The Yardbirds

B.B. King's Blues Club / New York City, NY

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Photos by Arnie Goodman

The Yardbirds originally formed in London in 1963 and launched the careers of guitarists Eric Clapton, Jimmy Page and Jeff Beck. After a breakup, the band reformed in 1992. The latest incarnation, with original drummer Jim McCarty, lead guitarist Johnny A (Peter Wolf, Bobby Whitlock), bassist Kenny Aaronson (Bob Dylan, Billy Idol), harpist/percussionist Myke Scavone (Ram Jam & Doughboys) and guitarist/singer John Idan, hit B.B. King’s Blues Club and rocked the blues through the roof.

Looking relaxed and fit, the quintet got the evening off to a running start with “Heart Full of Soul,” and proceeded directly into “Drinking Muddy Water,” their 1967 reinterpretation of a 1927 tune which has a long history of being rewritten, most famously by Muddy Waters, one of the band’s heavy influencers. The long instrumental interlude—notably from Myke Scavone’s aggressive harmonica—put the crowd on notice that it was in for a special evening. After a brief pause for applause, the band kicked right back into the jungle rhythms of “Please Don’t Tell Me ‘Bout The News.”

Much has been made about the contributions the Yardbirds made tomid-’60s electric guitar sounds (feedback, “fuzztone” distortion and improved amplification, etc.), but founder Jim McCarty’s incredible drumming cannot be overlooked. The pounding, driving, throbbing beat is so irresistible, I found my heart rate altering to keep time, while McCarty sat calmly at his kit, looking for all the world like a man enjoying a peaceful dinner.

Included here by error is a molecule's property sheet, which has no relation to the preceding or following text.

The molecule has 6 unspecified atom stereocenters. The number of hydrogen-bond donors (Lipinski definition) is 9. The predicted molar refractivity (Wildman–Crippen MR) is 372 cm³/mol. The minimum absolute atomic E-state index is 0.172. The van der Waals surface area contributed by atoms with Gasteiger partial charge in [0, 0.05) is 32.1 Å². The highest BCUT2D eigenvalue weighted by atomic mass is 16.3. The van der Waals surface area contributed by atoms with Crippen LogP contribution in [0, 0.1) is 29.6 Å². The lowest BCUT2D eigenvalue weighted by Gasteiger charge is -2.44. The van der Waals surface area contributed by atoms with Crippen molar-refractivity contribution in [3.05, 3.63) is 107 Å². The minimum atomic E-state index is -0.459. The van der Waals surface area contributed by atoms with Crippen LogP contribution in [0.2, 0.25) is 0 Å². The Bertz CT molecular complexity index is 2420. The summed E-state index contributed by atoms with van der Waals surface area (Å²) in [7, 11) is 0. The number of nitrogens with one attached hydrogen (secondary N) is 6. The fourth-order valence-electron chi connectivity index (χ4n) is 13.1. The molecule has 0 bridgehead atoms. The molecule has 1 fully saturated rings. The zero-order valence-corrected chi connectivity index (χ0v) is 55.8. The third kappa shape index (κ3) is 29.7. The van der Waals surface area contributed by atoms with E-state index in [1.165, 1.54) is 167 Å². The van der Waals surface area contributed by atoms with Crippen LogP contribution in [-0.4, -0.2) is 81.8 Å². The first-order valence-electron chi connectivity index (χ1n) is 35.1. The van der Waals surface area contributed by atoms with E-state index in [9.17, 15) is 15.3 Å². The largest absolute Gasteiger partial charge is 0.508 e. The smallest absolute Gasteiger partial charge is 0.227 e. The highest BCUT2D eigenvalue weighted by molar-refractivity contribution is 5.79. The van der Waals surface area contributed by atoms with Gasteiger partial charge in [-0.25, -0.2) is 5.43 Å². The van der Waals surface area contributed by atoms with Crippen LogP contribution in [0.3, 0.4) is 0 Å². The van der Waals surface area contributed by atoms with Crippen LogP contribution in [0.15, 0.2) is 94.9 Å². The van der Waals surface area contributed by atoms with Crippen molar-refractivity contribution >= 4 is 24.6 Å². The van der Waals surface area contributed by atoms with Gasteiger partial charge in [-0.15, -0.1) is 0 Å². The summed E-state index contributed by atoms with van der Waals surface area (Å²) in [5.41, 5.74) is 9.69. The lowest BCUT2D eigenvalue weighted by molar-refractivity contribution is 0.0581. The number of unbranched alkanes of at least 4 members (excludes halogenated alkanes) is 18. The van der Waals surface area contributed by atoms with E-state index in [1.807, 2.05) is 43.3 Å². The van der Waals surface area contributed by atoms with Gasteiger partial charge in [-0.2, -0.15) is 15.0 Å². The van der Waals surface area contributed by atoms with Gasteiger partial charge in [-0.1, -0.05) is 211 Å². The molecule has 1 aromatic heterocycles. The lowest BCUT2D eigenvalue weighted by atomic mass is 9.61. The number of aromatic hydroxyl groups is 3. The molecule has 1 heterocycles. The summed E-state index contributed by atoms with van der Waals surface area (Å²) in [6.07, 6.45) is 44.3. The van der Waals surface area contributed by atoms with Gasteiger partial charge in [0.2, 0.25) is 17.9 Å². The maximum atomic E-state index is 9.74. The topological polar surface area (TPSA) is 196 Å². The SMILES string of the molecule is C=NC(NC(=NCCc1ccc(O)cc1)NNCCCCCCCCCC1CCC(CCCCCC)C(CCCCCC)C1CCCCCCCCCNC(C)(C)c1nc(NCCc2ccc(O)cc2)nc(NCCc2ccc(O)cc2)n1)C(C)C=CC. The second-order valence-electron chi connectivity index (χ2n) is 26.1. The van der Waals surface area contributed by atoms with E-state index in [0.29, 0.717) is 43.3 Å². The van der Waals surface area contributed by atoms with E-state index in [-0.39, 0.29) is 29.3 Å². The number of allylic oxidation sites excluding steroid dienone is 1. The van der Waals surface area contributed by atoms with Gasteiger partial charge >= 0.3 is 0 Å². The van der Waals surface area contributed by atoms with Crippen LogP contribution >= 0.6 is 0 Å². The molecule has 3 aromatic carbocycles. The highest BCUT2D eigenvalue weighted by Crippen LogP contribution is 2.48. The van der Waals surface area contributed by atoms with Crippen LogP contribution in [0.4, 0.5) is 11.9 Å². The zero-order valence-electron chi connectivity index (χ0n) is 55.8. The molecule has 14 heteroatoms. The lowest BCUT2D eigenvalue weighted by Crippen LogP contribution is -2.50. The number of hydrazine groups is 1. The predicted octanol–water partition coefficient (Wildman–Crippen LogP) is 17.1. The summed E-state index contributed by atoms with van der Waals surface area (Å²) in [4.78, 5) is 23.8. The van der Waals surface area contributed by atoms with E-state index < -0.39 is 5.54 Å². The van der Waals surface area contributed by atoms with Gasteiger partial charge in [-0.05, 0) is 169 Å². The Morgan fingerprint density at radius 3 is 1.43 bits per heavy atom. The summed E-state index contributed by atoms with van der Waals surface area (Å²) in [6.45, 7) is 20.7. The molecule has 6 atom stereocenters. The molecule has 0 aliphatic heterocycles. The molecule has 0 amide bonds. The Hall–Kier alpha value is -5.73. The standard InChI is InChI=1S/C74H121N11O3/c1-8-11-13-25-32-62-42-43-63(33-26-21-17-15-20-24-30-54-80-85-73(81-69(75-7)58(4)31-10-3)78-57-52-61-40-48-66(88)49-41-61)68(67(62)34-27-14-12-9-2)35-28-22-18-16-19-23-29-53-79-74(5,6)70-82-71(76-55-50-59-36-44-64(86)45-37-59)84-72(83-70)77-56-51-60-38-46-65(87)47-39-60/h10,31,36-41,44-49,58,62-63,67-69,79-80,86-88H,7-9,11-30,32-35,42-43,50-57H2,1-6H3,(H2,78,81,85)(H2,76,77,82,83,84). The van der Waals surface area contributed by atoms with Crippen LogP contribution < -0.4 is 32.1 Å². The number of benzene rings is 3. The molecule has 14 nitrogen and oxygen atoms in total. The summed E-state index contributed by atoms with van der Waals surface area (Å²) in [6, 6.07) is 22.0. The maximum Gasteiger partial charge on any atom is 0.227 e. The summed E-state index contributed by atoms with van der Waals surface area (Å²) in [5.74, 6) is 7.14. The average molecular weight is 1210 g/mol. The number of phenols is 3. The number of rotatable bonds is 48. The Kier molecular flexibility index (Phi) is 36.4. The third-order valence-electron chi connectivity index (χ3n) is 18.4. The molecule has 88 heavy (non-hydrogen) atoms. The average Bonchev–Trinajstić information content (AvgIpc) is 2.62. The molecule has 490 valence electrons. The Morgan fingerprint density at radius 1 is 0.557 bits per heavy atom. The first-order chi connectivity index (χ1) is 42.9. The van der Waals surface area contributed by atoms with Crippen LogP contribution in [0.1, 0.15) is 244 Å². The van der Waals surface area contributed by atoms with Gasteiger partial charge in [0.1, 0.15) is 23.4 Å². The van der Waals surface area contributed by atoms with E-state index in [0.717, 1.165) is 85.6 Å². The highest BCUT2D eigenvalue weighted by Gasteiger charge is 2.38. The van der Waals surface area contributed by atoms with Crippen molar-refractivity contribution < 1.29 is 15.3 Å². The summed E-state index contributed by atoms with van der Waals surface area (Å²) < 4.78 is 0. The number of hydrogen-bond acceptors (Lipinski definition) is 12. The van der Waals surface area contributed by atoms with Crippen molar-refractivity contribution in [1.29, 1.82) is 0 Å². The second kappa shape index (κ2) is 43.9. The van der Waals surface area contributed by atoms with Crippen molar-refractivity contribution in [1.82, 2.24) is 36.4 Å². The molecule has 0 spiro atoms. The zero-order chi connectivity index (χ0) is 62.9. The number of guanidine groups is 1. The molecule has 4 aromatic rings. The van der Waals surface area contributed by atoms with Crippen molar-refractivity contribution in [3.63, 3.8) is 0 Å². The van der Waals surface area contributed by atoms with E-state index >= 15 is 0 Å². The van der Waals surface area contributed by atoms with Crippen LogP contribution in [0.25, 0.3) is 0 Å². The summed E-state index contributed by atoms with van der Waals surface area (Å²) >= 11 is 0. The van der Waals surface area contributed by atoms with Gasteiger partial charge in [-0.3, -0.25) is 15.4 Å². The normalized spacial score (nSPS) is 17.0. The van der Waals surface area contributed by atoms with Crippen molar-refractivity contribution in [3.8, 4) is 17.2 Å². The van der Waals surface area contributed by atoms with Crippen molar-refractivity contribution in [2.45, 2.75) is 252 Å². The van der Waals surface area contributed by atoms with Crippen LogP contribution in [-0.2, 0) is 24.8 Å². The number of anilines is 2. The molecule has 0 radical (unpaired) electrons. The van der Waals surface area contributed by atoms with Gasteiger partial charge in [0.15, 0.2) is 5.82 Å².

Throughout the long set, the Yardbirds wasted no time, transitioning from the prescient “Mr. You’re a Better Man” to the classic sound of the very appropriate “New York City Blues” with hardly a pause. In two brief breaks in the action, John Idan and later Jim McCarty introduced the band, and twice McCarty paused to pay homage to American music. I had to laugh when, near the end of the concert, McCarty announced, “We’re going to play a medley of songs that made us famous,” and I thought “This whole concert has been a medley.” Little did I know that those three songs, “For Your Love,” “Happenings Ten Years Time Ago” and “Dazed and Confused” would each be full-blown versions, complete with awe-inspiring digressions thanks to Johnny A, Myke Scavone, Jim McCarty and Kenny Aaronson.

During “Smoke Stack Lightening” Johnny A got down on one knee as if being anointed by (or praying to) the blues. The triple threat of Johnny A, Aaronson and Scavone absolutely shined on this song, after which McCarty acknowledged Howlin’ Wolf, saying “Without Howlin’ Wolf, we would never have had our sound.” Well, Jim, without the Yardbirds many of the British Invasion bands and their American disciples, wouldn’t have had their sounds, either.

The last of two encore songs, “I’m A Man,” was nothing short of epic, with bass, guitar and harp wailing, while McCarty, smiling, pounded out that beat to drive the train home.

—Suzanne Cadgène

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